CHAT: cultural interpretation [was Re: THEORY: language and the brain]
|From:||Thomas R. Wier <trwier@...>|
|Date:||Tuesday, July 1, 2003, 22:08|
Quoting Andreas Johansson <andjo@...>:
> Quoting Chris Bates <christopher.bates@...>:
> > I would not worry about devoicing z in English! We don't contrast s
> > and
> > z too much I think since they used to be allophones in English, and
> > while it is more usual to hear z and it might give you a bit of an
> > accent saying s instead, most of the time it wouldn't cause you to be
> > misunderstood or give you too much of an accent! (Except in the
> > occasional odd pair that only contrast s and z, like house and to
> > house)
> > I think pronouncing T, D correctly is far more important than
> > differentiating between s and z...
> No-one's actually ever complained about my English* pronunciation on this
> point - it's just an oddity in my English I've noted. No-one seems to care
> about not voicing /Z/ and /dZ/ either.
> * I've got complaints for the same error in German, tho!
That might have more to do with the cultural background of
the people you were talking with. I find that many Americans
are very risk-averse when it comes to overt interpersonal
conflict with people they don't know well. It can be
considered rude to correct people too frequently, depending
on the circumstance.
This does vary, though. Southerners are more risk-averse
than Northerners, which is one reason the stereotype of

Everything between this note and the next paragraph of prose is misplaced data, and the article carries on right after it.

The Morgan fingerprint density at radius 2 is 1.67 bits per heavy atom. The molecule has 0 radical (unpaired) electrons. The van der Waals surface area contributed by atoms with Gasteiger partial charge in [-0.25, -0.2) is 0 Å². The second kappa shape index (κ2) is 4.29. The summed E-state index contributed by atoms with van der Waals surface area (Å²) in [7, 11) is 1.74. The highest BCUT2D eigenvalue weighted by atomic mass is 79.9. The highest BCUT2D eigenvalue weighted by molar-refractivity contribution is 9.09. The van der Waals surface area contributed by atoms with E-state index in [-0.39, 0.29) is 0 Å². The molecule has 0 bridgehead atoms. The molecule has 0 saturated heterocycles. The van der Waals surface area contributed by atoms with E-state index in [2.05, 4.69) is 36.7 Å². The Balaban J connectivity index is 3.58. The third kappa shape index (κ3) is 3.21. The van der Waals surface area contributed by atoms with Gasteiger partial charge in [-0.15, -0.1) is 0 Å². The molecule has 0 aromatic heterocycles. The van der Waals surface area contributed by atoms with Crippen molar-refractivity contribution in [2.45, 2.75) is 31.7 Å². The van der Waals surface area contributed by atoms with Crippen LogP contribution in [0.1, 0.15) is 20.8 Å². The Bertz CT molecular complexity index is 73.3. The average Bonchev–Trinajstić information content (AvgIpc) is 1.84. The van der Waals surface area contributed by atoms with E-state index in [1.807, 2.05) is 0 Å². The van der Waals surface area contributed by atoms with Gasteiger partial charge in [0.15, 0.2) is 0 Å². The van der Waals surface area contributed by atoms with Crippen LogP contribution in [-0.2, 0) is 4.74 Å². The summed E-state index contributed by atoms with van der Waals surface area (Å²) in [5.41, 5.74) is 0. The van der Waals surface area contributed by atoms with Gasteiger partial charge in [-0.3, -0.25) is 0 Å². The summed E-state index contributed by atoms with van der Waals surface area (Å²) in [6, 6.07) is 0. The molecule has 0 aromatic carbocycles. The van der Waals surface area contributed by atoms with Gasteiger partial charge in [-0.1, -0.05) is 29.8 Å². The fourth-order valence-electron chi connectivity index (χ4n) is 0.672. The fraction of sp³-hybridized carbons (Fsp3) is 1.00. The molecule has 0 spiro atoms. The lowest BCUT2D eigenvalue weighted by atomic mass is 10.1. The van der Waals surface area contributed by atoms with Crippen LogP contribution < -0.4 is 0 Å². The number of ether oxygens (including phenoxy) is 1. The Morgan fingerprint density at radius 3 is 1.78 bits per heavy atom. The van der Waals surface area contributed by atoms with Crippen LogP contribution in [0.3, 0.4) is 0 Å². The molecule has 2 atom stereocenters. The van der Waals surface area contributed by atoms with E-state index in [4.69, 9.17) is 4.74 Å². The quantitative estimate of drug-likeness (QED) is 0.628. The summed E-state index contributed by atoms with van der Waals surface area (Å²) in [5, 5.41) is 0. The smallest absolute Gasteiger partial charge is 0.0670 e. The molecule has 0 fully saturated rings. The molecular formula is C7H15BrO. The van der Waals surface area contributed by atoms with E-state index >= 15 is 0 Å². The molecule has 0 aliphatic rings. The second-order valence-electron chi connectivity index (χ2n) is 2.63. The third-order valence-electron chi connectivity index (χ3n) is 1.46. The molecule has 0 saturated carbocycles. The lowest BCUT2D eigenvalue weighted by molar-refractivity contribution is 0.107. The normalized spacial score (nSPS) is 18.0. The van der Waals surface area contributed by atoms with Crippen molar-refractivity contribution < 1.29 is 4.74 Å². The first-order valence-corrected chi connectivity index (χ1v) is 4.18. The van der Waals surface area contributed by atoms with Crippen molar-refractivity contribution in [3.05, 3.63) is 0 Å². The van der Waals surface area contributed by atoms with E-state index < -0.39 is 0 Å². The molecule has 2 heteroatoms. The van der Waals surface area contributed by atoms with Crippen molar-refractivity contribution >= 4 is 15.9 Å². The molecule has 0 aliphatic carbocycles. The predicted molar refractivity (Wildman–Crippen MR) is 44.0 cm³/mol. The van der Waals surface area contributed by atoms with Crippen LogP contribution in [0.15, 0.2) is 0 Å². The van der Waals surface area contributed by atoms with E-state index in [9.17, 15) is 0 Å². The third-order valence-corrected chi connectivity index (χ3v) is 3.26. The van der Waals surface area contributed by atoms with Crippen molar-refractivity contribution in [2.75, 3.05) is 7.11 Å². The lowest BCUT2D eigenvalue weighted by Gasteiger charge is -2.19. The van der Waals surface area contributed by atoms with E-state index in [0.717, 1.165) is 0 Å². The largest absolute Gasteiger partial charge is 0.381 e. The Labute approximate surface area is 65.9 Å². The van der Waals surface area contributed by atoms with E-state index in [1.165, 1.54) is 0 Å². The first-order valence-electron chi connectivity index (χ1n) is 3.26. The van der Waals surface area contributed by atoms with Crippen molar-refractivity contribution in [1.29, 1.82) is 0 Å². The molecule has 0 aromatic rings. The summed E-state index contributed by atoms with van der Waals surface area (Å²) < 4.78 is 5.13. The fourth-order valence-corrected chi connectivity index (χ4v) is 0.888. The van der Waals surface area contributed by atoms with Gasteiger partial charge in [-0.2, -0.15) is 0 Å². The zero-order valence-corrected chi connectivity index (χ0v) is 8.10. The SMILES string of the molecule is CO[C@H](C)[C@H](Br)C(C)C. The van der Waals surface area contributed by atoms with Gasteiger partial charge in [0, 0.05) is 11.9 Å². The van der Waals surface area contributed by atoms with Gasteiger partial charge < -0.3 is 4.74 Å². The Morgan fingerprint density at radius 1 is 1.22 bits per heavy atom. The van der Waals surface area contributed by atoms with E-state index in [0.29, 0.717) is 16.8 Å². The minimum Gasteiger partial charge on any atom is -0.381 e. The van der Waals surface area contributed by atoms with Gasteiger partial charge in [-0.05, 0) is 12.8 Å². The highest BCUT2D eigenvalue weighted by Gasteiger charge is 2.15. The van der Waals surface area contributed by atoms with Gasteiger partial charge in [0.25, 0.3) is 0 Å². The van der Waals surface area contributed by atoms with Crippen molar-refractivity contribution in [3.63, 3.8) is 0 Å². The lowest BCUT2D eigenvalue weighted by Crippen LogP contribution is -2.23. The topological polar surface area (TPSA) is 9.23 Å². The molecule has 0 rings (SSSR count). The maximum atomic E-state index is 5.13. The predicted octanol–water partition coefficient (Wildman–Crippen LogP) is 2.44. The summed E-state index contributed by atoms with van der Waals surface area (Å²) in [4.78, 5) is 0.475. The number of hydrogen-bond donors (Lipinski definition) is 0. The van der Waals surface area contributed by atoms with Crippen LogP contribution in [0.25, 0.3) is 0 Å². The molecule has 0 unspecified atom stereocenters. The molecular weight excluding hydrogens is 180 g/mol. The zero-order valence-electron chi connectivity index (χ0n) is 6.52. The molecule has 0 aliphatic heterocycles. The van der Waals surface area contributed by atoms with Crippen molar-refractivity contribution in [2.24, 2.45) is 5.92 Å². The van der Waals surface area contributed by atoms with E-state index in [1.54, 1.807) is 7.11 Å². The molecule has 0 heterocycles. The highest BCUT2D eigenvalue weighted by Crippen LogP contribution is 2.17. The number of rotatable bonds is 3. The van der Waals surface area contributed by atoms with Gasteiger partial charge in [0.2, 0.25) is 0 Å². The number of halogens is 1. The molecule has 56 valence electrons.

Northerners in the South is of rude boorishness, however unfair
that might be.
For example, I was in downtown Chicago eating
at a restaurant on Michigan Avenue with some friends several
weeks ago. A Russian couple came in and sat down at the
counter and placed an order. The waitress asked them "So,
where're you guys from?" "Russia," they said. "Oh? Is your
cousin Putin or somethin'?" the waitress said bizarrely.
"Uh, no... we're originally from Russia, but we're working
in Oklahoma." "Oklahoma? Oh, how boring!" the waitress
said, turning back to the kitchen. The Russian woman
turned to my group and stuck her finger in her mouth in a
gesture suggestive of vomiting. I couldn't quite believe
what I was hearing, because that's the kind of behavior
that lead people in the South to get up and leave in
protes, and the waitress should know better. What *really*
struck me as strange was when I told this anecdote to a
Romanian, he said that was just being "forthright".
Thomas Wier "I find it useful to meet my subjects personally,
Dept. of Linguistics because our secret police don't get it right
University of Chicago half the time." -- octogenarian Sheikh Zayed of
1010 E. 59th Street Abu Dhabi, to a French reporter.
Chicago, IL 60637